Except for founding leader/guitarist Kim Simmonds, this long-lived band's 2003 lineup bears no resemblance to the original British group formed in 1966. Still, Savoy Brown deserves credit simply for recording a respectable, even high-quality blues album over 35 years into its existence. Hot off a terrific solo acoustic release, 2001's Blues Like Midnight, a reinvigorated Simmonds signed with high-profile indie Blind Pig and churned out a classy set of smooth yet compelling electric blues. Not as soul-based as in the past, strains of funk ("(Hard Time) Believing in You"), R&B ("Can't Take It With You"), and rock ("When It Rains") help push the group beyond its lackluster and obscure efforts from the past decade. Savoy Brown was least successful when its muscular, amped-up boogie was forced and stilted; yet here the sound is warm and organic.
This high-water mark by the band finds them softening their rougher edges and stretching out into jazz territory, yet still retaining a blues foundation. There's not a bad cut here, with enough variety (bottleneck slide, acoustic guitar, horns, and strings) to warrant frequent late-night listenings. "A Hard Way to Go," "Needle and Spoon," and "Stay While the Night Is Young" are especially strong, as are two instrumental numbers. Unfortunately, leader Kim Simmonds lost his greatest asset when vocalist Chris Youlden quit for an ill-fated solo career after this recording. Youlden had one of the most distinctive voices in British blues, and Savoy would never fully recover from his exit.
Shake Down is the debut studio album by the British blues rock band Savoy Brown. It was released in 1967 (on Decca SKL 4883) under the name of Savoy Brown Blues Band and is mainly an album of covers, featuring three songs penned by blues singer Willie Dixon. In addition to Dixon, the band covers John Lee Hooker and B.B. King. Savoy Brown (Originally, Savoy Brown Blues Band) are an English blues rock band formed by guitarist Kim Simmonds and harmonica player John O'Leary, in Battersea, south west London in 1965. Part of the late 1960s blues rock movement, Savoy Brown primarily achieved success in the United States, where they promoted their albums with non-stop touring. After leaving Savoy Brown, musicians became members of groups such as Yes, Fleetwood Mac, UFO and Foghat.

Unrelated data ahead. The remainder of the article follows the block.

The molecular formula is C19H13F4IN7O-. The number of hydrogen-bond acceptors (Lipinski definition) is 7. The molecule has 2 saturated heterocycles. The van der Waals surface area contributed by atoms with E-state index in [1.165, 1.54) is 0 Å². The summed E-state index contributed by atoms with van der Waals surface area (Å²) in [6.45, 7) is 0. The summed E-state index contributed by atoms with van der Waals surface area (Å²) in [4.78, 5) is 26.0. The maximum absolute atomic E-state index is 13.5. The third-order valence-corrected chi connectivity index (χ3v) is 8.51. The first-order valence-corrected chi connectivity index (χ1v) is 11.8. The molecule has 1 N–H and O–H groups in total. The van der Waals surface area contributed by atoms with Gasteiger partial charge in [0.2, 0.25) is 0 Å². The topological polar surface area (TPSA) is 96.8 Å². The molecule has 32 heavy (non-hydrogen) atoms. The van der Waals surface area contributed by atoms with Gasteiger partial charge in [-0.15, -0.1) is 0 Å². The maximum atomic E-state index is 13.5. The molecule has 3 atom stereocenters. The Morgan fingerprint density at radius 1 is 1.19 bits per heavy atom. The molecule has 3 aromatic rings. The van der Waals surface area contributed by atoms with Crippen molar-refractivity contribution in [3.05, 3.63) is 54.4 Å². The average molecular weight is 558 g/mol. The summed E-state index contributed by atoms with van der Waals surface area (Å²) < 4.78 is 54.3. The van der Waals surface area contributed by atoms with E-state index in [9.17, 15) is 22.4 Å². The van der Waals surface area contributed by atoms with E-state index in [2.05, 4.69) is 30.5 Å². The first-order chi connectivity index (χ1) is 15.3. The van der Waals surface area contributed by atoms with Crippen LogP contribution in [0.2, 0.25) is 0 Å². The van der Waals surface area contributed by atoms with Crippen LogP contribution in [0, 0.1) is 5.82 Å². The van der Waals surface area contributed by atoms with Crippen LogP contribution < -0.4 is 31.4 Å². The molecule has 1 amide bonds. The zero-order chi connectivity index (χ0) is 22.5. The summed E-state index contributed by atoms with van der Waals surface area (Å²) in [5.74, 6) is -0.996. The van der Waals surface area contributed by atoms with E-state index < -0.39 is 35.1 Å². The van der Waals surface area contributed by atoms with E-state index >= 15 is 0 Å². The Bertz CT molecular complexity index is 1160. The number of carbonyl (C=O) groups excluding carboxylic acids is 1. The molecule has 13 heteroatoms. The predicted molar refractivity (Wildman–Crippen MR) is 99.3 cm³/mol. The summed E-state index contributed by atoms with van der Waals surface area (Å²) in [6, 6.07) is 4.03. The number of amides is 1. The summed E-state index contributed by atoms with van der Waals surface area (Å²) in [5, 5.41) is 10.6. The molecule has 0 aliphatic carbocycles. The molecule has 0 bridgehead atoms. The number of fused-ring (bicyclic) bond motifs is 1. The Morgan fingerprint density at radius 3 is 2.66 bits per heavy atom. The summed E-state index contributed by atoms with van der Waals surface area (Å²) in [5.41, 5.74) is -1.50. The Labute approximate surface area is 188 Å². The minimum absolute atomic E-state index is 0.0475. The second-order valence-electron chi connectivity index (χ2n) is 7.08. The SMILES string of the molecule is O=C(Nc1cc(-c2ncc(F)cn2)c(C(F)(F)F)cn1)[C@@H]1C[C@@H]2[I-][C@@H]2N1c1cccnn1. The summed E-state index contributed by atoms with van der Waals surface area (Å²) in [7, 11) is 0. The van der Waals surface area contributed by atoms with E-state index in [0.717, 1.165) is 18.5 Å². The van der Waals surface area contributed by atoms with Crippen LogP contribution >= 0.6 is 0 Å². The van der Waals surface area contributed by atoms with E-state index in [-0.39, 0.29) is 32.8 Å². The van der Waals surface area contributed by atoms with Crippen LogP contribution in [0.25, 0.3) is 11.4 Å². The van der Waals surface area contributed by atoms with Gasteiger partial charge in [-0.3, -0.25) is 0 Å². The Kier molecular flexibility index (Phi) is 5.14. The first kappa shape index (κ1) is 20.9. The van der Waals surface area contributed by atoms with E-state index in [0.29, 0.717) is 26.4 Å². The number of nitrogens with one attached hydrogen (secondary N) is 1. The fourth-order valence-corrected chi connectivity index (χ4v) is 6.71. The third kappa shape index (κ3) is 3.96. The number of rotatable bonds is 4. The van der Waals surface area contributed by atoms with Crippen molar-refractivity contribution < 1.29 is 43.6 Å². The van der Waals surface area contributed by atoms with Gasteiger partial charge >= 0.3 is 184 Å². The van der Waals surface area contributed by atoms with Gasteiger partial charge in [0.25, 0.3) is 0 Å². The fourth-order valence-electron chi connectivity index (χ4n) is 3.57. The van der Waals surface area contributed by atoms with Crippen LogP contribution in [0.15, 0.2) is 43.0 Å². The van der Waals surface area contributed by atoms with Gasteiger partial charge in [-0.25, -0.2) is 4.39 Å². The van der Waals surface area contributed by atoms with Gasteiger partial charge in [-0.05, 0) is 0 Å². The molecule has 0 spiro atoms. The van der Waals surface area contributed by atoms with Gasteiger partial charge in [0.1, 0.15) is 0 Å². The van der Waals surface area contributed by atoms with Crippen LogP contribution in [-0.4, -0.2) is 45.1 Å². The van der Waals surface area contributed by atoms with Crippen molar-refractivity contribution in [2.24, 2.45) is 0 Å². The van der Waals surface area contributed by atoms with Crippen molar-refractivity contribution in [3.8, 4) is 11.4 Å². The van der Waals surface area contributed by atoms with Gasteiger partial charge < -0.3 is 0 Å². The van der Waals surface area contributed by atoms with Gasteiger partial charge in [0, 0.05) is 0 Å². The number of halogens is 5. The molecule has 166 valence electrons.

With Kim Simmonds and Chris Youlden combining their talents in Savoy Brown's strongest configuration, 1969's A Step Further kept the band in the blues-rock spotlight after the release of their successful Blue Matter album. While A Step Further may not be as strong as the band's former release, all five tracks do a good job at maintaining their spirited blues shuffle. Plenty of horn work snuggles up to Simmonds' guitar playing and Youlden's singing is especially hearty on "Made up My Mind" and "I'm Tired." The first four tracks are bona fide Brown movers, but they can't compete with the 20-plus minutes of "Savoy Brown Boogie," one of the group's best examples of their guitar playing prowess and a wonderful finale to the album.
Comprising the same lineup as Street Corner Talking, Savoy Brown released Hellbound Train a year later. For this effort, Kim Simmonds' guitar theatrics are toned down a bit and the rest of the band seems to be a little less vivid and passionate with their music. The songs are still draped with Savoy Brown's sleek, bluesy feel, but the deep-rooted blues essence that so easily emerged from their last album doesn't rise as high throughout Hellbound Train's tracks. The title cut is most definitely the strongest, with Dave Walker, Simmonds, and Paul Raymond sounding tighter than on any other song, and from a wider perspective, Andy Silvester's bass playing is easily Hellbound's most complimenting asset.
2017 release from the veteran blues outfit. Blues is not for the faint-hearted. Since the genre first drew breath, it's greatest practitioners have embraced the darkness, spinning tales of hardship and death, hellhounds and devilry. If the sleeve of Witchy Feelin' suggests that Kim Simmonds, too, has a tendency towards the macabre, then Savoy Brown's iconic leader is happy to confirm it. "Blues has always dealt with themes of the Devil, witchcraft and so forth, and I've always written along those lines. At least three of the songs on Witchy Feelin' have that hoodoo vibe…" Witchy Feelin' proves the Devil still has all the best tunes.
Savoy Brown's blues-rock sound takes on a much more defined feel on 1970's Looking In and is one of this band's best efforts. Kim Simmonds is utterly bewildering on guitar, while Lonesome Dave Peverett does a fine job taking over lead singing duties from Chris Youlden who left halfway through the year. But it's the captivating arrangements and alluring ease of the music that makes this a superb listen. The pleading strain transformed through Simmonds' guitar on "Money Can't Save Your Soul" is mud-thick with raw blues, and the comfort of "Sunday Night" is extremely smooth and laid back. "Take It Easy" sounds like it could have been a B.B. King tune as it's doused with relaxed guitar fingering. The entire album is saturated with a simple, British blues sound but the pace and the marbled strands of bubbly instrumental perkiness fill it with life. Even the Yardbirds-flavored "Leaving Again" is appealing with its naïve hooks, capped off with a heart-stopping guitar solo. This album along with Street Corner Talking best exemplify Savoy Brown's tranquilizing style.
Hellbound Train is the eighth album by the band Savoy Brown. It was released by Parrot in 1972. "Shot in the Head," the slide guitar showcase that opens this solid set, became a staple of this veteran English band's live act. In his only full-time stint as singer for demanding bandleader Kim Simmonds, Dave Walker proves a serviceable. Besides their own tunes, the lads cover Howlin' Wolf and Little Walter.